Then, as Hodgkin relates in his memoirs:

- "Finally there was the difficulty of computing the action potentials from the equations which we had developed. We had settled all the equations and constants by March 1951 and hoped to get these solved on the Cambridge University computer. However, before anything could be done we learnt that the computer would be off the air for 6 months or so while it underwent a major modification. Andrew Huxley got us out of that difficulty by solving the differential equations numerically using a hand-operated Brunsviga. The propagated action potential took about three weeks to complete and must have been an enormous labour for Andrew. But it was exciting to see it come out with the right shape and velocity and we began to feel that we had not wasted the many months that we had spent in analysing records."

*Numerical integration by hand-crank calculator*

Huxley began the slow work of using a Brunsviga 20 manually cranked calculator with numbers entered by a set of adjusting levers (projecting from the wheels that were rotated by the hand crank). The output was a line of digits on the wheels to be read and transcribed to paper. First, he found that the time and voltage sensitivities of the ionic conductances could be reproduced. Then the long process of numerical integration of the action potential began. Tabular records of the rate and state variables were entered into the the levers and transcribed from the dials for small increments of time. Huxley used a tedious iterative, error-correcting, numerical integration method to estimate and correct for numerical integration errors. The fact that the whole process for calculation of a 4-5 ms interval, showing the initiation of and recovery following an action potential, could be accomplished in 8 hours is astonishing. The calculated action potentials were -- with the exception of a small "gratuitous bump" late in the falling phase -- excellent reproductions of the experimental observations under a variety of conditions.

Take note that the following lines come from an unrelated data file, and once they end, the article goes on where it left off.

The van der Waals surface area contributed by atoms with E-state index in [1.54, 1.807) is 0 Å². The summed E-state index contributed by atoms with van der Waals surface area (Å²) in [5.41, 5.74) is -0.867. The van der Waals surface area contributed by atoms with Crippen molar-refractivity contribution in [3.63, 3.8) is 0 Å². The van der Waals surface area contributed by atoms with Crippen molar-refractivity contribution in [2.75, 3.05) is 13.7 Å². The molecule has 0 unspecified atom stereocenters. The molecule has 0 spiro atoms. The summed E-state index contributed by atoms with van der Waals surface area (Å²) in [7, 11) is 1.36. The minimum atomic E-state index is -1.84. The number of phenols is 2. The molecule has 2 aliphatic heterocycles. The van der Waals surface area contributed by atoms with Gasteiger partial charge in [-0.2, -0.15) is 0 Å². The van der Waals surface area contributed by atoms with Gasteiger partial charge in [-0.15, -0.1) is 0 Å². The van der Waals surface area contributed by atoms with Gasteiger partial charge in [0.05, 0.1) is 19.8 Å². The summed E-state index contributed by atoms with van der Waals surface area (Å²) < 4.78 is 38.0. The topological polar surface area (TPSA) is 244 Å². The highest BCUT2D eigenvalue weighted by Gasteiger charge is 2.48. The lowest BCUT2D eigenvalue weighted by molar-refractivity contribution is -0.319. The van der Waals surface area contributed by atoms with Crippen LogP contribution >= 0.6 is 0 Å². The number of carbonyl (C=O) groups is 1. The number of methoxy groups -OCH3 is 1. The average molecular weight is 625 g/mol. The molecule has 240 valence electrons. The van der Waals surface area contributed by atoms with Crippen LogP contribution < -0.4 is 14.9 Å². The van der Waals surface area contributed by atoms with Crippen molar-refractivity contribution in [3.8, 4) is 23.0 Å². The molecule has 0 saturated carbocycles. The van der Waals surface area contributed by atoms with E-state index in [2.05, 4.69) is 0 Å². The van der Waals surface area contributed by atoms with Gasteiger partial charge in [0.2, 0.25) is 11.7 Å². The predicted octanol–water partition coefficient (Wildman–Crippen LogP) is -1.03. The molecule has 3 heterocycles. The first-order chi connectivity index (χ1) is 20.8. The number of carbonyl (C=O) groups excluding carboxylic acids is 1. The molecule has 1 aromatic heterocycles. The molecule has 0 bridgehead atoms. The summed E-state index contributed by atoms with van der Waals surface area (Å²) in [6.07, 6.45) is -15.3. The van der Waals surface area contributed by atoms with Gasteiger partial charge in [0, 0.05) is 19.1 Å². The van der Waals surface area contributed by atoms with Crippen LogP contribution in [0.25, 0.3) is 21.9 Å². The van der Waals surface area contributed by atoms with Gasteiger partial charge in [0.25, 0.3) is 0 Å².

*Numerical integration today - -*

Of course, both the speed and power of today's desktop computers far surpass those of the 1950s, but it is interesting to compare by how much. The first numerical integration of the Hodgkin and Huxley equations on an early automatic computer in the United States took 30 minutes to accomplish what Huxley did in 8 hours (causing Kacy Cole to quip that this machine had "16 Huxley power"). With CPU clock speeds now (January 2000) in excess of 800 MHz, one's desktop computer can match the speed of an axon in calculating an action potential! But plotting takes a bit longer.